- The Pathway model of enhanced care coordination improves the quality of hospital care for people who are homeless.
- Following a successful pilot in London, funded by the Health Foundation’s Closing the Gap through Changing Relationships programme, an independent charity was established to spread the model.
- The model has now spread to around ten sites with more in the pipeline.
Health care for people who are homeless
It’s not difficult to understand why homeless people need access to good quality, person-centred health care. People who are homeless often have mental health problems, physical health problems and drug and alcohol problems, with little social support or money. All of these things can be part of the reason why someone becomes homeless and can also be the result of being homeless.
People who are homeless face multiple barriers to health care, from administrative issues like not having a fixed address, to a lack of compassion from health care staff, who can struggle to deal with chaotic and challenging patients. All of these factors contribute to poor outcomes for people who are homeless – a recent study found the average age of death for someone who is homeless to be just 47.
In 2009, a small team at University College Hospital in London (UCLH) started to work on improving standards of care for homeless people admitted to hospital and better integrating hospital care with other services. Their successful model became known as Pathway, and an independent charity was set up to spread the model to other areas.
Pathway’s stated aim is to help the NHS transform the way it looks after people who are homeless.
A new way of working
The rationale for the Pathway model includes both compassionate person-centred care and economics. People who are homeless are usually sicker by the time they seek care, require longer stays in hospital (three times longer) and often visit A&E repeatedly (six times more often). They are frequently discharged without proper planning.
The Pathway model involves GP and nurse-led care coordination. When a homeless person is admitted to hospital, a specialist team works to build a relationship with them. The key is to understand the person’s situation and what can be done to improve outcomes for them, supporting and advocating for them during their stay. The team works with ward staff and other agencies, liaising with other health specialties, statutory and voluntary sector services.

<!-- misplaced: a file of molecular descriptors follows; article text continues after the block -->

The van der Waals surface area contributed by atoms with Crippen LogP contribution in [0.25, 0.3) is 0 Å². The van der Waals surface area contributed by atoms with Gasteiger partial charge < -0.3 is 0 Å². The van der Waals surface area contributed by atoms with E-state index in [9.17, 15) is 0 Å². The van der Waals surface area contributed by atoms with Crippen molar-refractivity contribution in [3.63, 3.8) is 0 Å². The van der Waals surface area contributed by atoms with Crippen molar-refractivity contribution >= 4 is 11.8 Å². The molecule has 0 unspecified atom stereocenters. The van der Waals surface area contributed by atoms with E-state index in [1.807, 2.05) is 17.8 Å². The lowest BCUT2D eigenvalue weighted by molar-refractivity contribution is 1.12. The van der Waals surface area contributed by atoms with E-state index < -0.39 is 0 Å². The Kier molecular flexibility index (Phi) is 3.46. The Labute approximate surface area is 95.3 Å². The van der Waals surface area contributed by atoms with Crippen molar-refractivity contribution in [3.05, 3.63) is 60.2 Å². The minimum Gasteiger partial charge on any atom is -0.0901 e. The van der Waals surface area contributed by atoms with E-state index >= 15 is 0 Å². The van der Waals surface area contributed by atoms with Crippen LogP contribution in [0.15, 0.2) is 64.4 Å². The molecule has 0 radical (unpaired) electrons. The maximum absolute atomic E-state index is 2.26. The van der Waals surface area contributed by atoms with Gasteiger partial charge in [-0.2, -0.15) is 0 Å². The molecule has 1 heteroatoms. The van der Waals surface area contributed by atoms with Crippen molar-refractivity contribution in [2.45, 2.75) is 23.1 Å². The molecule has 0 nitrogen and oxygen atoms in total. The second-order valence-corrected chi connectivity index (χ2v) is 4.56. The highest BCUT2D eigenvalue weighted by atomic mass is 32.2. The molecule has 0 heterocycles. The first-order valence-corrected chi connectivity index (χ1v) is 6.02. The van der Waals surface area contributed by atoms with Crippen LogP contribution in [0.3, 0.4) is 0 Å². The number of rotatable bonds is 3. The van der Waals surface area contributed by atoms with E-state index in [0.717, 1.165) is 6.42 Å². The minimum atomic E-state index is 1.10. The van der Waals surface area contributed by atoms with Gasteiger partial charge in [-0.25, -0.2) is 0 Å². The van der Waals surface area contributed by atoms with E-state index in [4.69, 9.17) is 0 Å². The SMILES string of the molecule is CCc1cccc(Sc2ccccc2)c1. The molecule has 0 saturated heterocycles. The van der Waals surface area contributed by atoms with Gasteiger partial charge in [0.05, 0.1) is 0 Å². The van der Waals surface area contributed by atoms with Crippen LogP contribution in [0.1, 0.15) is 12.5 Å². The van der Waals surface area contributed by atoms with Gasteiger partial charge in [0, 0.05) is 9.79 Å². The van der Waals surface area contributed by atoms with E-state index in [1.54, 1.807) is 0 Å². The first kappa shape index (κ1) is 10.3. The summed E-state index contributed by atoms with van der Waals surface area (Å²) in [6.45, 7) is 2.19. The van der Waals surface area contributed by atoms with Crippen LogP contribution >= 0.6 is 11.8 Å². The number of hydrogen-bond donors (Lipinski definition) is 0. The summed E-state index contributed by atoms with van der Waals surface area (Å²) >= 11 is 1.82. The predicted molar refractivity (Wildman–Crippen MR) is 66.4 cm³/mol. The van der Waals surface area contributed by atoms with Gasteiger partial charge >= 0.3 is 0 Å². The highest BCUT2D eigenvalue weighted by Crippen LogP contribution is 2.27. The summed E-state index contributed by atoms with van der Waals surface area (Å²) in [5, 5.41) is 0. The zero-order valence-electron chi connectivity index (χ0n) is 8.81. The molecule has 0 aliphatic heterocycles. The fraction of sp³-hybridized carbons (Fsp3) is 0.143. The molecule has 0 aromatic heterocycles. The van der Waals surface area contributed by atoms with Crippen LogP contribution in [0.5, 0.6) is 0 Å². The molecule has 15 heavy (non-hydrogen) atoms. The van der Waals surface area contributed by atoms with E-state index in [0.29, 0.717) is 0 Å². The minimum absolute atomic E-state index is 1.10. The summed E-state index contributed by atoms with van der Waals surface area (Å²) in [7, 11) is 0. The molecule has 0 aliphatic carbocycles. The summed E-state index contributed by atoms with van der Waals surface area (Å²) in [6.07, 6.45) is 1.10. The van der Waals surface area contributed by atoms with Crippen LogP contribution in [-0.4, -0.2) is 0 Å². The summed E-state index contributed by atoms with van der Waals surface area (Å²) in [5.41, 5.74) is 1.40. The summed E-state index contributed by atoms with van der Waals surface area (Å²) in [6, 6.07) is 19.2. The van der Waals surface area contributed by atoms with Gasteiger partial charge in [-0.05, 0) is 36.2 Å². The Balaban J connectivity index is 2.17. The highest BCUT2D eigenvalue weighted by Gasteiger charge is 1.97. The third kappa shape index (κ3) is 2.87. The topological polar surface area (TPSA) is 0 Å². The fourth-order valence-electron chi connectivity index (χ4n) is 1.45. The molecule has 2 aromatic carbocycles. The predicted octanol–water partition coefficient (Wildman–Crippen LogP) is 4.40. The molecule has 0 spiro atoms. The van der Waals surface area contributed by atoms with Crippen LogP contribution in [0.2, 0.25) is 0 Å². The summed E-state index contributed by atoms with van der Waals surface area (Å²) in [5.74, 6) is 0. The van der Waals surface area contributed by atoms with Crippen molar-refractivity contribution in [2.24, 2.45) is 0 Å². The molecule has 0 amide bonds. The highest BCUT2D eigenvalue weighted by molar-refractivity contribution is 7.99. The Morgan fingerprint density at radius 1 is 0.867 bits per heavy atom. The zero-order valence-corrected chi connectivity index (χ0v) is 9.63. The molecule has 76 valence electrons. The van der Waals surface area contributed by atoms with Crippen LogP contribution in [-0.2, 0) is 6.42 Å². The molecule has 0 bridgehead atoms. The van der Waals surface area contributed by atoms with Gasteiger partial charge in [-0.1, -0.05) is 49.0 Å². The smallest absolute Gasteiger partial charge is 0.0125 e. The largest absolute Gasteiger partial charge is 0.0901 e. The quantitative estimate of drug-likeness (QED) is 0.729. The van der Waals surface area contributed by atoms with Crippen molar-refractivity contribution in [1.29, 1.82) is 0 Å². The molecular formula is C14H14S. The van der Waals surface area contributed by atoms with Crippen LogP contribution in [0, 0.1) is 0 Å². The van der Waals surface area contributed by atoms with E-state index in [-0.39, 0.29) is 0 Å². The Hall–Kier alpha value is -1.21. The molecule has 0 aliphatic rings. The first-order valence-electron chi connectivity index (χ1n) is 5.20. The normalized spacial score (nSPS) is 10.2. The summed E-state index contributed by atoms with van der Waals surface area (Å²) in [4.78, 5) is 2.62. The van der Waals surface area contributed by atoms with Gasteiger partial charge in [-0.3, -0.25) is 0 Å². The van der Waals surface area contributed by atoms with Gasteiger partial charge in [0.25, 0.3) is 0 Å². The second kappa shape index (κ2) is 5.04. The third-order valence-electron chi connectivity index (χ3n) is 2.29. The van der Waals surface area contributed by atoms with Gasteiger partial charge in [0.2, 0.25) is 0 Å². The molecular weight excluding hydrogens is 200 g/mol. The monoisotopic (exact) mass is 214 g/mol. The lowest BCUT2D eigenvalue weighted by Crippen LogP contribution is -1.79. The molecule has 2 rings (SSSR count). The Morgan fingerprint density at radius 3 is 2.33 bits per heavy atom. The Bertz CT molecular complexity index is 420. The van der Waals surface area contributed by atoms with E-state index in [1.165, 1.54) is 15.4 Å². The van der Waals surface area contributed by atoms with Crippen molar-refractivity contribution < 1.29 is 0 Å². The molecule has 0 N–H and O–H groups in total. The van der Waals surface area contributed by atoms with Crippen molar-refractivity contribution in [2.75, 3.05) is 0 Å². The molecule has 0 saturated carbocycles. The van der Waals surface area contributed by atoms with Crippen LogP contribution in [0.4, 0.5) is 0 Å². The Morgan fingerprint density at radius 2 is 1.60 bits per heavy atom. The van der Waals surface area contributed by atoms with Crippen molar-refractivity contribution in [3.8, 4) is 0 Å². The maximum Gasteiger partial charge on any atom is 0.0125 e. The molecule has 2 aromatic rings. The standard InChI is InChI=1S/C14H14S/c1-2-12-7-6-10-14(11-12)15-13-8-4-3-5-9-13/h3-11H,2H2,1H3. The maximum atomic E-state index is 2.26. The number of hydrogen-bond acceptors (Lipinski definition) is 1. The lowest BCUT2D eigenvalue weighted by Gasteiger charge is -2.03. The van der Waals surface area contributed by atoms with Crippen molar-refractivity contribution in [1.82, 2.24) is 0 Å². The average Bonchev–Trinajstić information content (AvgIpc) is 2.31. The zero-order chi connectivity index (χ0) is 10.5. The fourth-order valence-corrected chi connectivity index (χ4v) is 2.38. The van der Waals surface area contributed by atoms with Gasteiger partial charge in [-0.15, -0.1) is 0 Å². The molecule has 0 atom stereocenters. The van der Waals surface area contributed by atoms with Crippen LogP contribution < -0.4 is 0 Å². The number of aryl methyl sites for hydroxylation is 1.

The first Pathway team was set up with funding from the Health Foundation’s Closing the gap programme. An early analysis found a 30% reduction in bed days, but the real benefit is in the improvement in quality of care. This is summed up in patient quotes included in the initial project’s final report:
‘[The team] have been very kind to me on several occasions, clothing me, cleaning me up and showing love, time and compassion.’
‘I’ve never stayed in hospital as long as this [two weeks] but I know you are really going to help me, I trust you, that’s why I’m staying.’
‘With me being so ill I was grateful there was someone to speak on my behalf when sorting out my housing; you always went that extra mile.’
For the Pathway team, there was never any question about whether to share their experience. Chief Executive Alex Bax explains, ‘If you identify a problem and begin to find a solution, it’s almost beholden on you, as a medical practitioner, to do something about that. And that does mean system change.’
Establishing an independent body to spread improvement
Alex believes that establishing the independent Pathway charity to spread the model was an important step. The model of medical practitioners working in NHS settings but aligned to an independent health charity is familiar to many people – Macmillan nurses are a good example of this. Having a separate identity and brand can be helpful on a policy level and on a patient care level. Alex says, ‘Sometimes the pressures on a hospital trust are not helpful for the patient. Our teams need to be powerful enough to talk back sometimes.’
As a charity, having capacity to apply for funding has helped to smooth the path into new areas. Being independent has also helped teams establish themselves and build relationships in new trusts.
The project has spread to around ten sites and is receiving national recognition and support. It is now the recipient of a Health Foundation Spreading Improvement grant.
What has Pathway learned about spreading improvement?
Pathway is adapting to new challenges that come with growth. Having more teams means regular meetings with all practitioners is no longer possible. New models for communication and support are being considered and tested.
Several factors have contributed to the successful spread of the project. Early data were important in providing evidence – being able to measure and communicate need and impact. On the other side of the coin, communicating the human factor through stories has been very powerful.
Alex and his team have worked in various trusts and hospitals and in several different areas of the country. The context Pathway is working in varies from place to place, as each trust, hospital or team will have different strengths and weaknesses, so an element of flexibility is important. At the same time, the Pathway teams have tried to keep their objectives clear and focused. Perhaps above all, and in line with their organisational values, they approach each new partnership with humility and respect.
You can find out more about Pathway on their website: http://www.pathway.org.uk
Led by University College London Hospital, working with NHS trusts and homelessness charities, this...
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